21 December 2001
1. REMOTE CENSORING: HHS IS GIVEN AUTHORITY TO CLASSIFY.
secret that restricting the spread of scientific knowledge is one
of the responses to terrorism being considered in Washington at
the highest levels. The story is that the head of one scientific
society was summoned to the White House and admonished that a few
papers published in the society's journals might have aided
terrorists. It's reminiscent of the 1980's, when societies were
pressured to exclude papers from open scientific meetings if they
dealt with "sensitive but unclassified" information that might
aid Soviet weapons scientists. What's different today is that
the society feeling the pressure is in the biological rather than
physical sciences. Marty Blume, the APS Editor in Chief reports
that he has not been contacted since Sep 11. Although he's not
unhappy to be ignored, Blume was somewhat chagrined that physics
has become so irrelevant. According to the New York Times, the
President just granted the Secretary of Health and Human Services
power to classify information as "Secret." So much for Clinton's
policy of reducing reliance on classification. As for WN, some
people still think it should be censored, but that's not news.
2. SECRECY: APS POSITION ON FREEDOM OF SCIENTIFIC COMMUNICATION.
In 1986 WN carried the first report of what the FBI called "the
library awareness program." FBI agents, who resembled Elliot
Ness less than Inspector Clouseau, asked a University of Maryland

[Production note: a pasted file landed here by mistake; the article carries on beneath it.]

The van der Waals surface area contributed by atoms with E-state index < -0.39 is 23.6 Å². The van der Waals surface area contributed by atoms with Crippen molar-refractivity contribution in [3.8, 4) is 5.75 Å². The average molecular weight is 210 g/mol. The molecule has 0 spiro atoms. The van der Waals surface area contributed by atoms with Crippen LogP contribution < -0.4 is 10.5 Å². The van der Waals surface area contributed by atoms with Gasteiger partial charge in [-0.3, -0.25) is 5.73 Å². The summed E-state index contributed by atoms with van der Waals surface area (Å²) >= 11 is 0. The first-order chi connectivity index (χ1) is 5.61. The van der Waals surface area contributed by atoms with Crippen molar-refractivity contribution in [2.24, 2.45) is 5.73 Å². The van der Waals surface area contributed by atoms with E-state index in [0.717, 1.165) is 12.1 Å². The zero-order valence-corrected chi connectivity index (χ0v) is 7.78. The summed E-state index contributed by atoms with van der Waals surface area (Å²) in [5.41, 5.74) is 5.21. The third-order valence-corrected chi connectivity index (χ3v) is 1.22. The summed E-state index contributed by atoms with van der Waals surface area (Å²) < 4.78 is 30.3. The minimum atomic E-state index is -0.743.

librarian for circulation records of "persons with East European
or Russian sounding names"
(WN 3 Jun 88).
The librarian refused.
The APS council had already affirmed its support for "the
unfettered communication of scientific ideas and knowledge that
are not classified"
3. BUDGET: CONGRESS IS STRUGGLING TO ADJOURN TODAY.
But it still
hasn't finished three of the 13 FY 2002 appropriations bills.
Unappropriated programs are running on the seventh continuing
resolution. It expires today. Meanwhile, the White House is
already working on its 2003 budget request. The darling seems to
be NSF with its strict peer review and low overhead. More than
95% of the agency's budget goes to support research. However,
the 8.5% budget increase is not quite what it seems. For
example, it includes the transfer of several laboratories and
programs to NSF, including three Smithsonian programs: the
Astrophysical Laboratory, the Tropical Research Institute and the
Environmental Center. You may or may not find that to be a good
idea, but it's not new money.
4. OLYMPIC TORCH RELAY: SPECTACULAR LATE DECEMBER WEATHER.
Even as I type these last words (2:22pm) we reach the winter solstice. Meanwhile,
Francis Slakey is in his official running garb to run a leg of the torch
relay from the Capitol steps (WN 14 Dec